giving bird supplements

How To Train Your Bird To Take Medicine and Supplements

Unlock the art of training birds to take medicine effortlessly, transforming potential struggles into harmonious bonding experiences. Teach these techniques now, and when the time comes to administer medications, you'll have a handy skillset ready to ensure your feathered friend's health and well-being. With patience and a tailored approach, discover how simple it can be to nurture your bird's health while strengthening your bond.
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Revised April 7, 2024


In 2013, my dear Peachy suffered a severe illness from a foot injury and Mega Bacteria. Navigating months of extensive medication was daunting. This experience underscored the importance of preemptive medication training for birds, before a crisis happens.

Unexpectedly shoving a syringe into their mouths or trying to sneak a powder on their food can lead to panic and stress for them. They may even turn up their beak as if to say, "Get that S*#% away from me!"   So what do you do?


Birds can be taught to take medicine or eat supplements through positive reinforcement, gradually accepting the medicine without a fuss.

First and foremost, it's crucial to understand that birds aren't necessarily picky eaters; rather, they're following their natural instincts. In the wild, baby birds learn what's safe to eat by observing and eating alongside older birds and flock-mates, helping them avoid potentially harmful foods. It's fascinating to note that birds rely more on visual recognition than taste buds when choosing their meals.

I'll address three techniques to help your bird take supplements effortlessly. Firstly, you can serve water-soluble, clear supplements in water, making it easier for your bird to consume. Secondly, you can sprinkle the supplements directly on their food, ensuring they ingest it while eating. Lastly, you can consider feeding the supplements from a syringe or a spoon, providing a more controlled and direct method of administration.

Evaluating Bird Supplement Training Methods

Strategy Pros Cons
Serve in water Easy to administer. Not suitable for most medicines.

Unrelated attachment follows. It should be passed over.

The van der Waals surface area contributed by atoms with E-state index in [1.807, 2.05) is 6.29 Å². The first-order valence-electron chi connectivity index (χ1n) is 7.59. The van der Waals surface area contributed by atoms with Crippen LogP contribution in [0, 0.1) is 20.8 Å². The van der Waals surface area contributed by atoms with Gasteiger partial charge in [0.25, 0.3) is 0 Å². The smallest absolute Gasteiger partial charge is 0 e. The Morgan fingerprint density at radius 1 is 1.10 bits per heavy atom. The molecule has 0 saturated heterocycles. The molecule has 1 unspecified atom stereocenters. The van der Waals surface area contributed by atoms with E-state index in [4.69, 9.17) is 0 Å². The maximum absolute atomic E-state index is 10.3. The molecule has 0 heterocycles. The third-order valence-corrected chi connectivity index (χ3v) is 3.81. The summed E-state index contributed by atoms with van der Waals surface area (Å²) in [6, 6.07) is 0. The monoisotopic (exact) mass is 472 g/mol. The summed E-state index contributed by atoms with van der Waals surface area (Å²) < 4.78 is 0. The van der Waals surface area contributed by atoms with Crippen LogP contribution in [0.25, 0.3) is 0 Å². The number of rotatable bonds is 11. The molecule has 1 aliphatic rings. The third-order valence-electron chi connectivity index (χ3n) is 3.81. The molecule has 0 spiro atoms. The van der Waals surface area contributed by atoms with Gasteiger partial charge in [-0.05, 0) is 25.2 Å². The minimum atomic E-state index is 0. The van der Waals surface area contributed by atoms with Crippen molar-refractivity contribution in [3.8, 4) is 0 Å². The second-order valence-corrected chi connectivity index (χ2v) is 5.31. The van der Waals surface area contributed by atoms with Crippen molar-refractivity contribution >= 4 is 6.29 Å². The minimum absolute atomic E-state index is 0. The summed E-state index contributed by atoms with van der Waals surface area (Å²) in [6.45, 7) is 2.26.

Sprinkle on food Natural way to introduce supplements. May not work if bird avoids the food.

You can't be sure that your bird gets the appropriate dose.

Serve via syringe Precise dosage delivery. May be stressful for some birds.

You should be trained on how to safely restrain your bird before administering the medicine.
Positive reinforcement Encourages desired behavior through rewards.

Force-free training is alway preferred.
Requires consistent reinforcement once trained.

How to train your parrot to take supplements

Serving Bird Supplements In Water

  • Mix the Appropriate Dose in Fresh Water: Start by measuring the recommended dosage of the supplement and mixing it thoroughly in fresh water. Ensure that the supplement dissolves completely and the water appears clear.

  • Change water twice a day: It's important to provide fresh water with the dissolved supplement twice a day. This ensures that your bird gets the full benefits of the supplement without any degradation or contamination.

  • Follow dosing instructions on the bottle: Pay close attention to the dosing instructions provided on the supplement bottle, especially when dealing with vitamins and minerals. Following the recommended dosage ensures your bird receives the right amount of nutrients.

Titrating Dose for Nutraceuticals: For nutraceutical supplements, you can titrate the dose based on your bird's response and specific needs. Titrating involves adjusting the dosage gradually to achieve the desired effect while minimizing any potential side effects. It's a personalized approach that allows you to tailor the supplement dosage to your bird's individual requirements.

Sprinkle Bird Supplements on Food

  • Work with Chop: Sprinkling supplements on chop (a mixture of fresh vegetables and fruits) is an effective way to introduce them to your bird's diet.

  • Consider Food Color: You may choose to sprinkle the supplements on food with a similar color to make them less noticeable to your bird.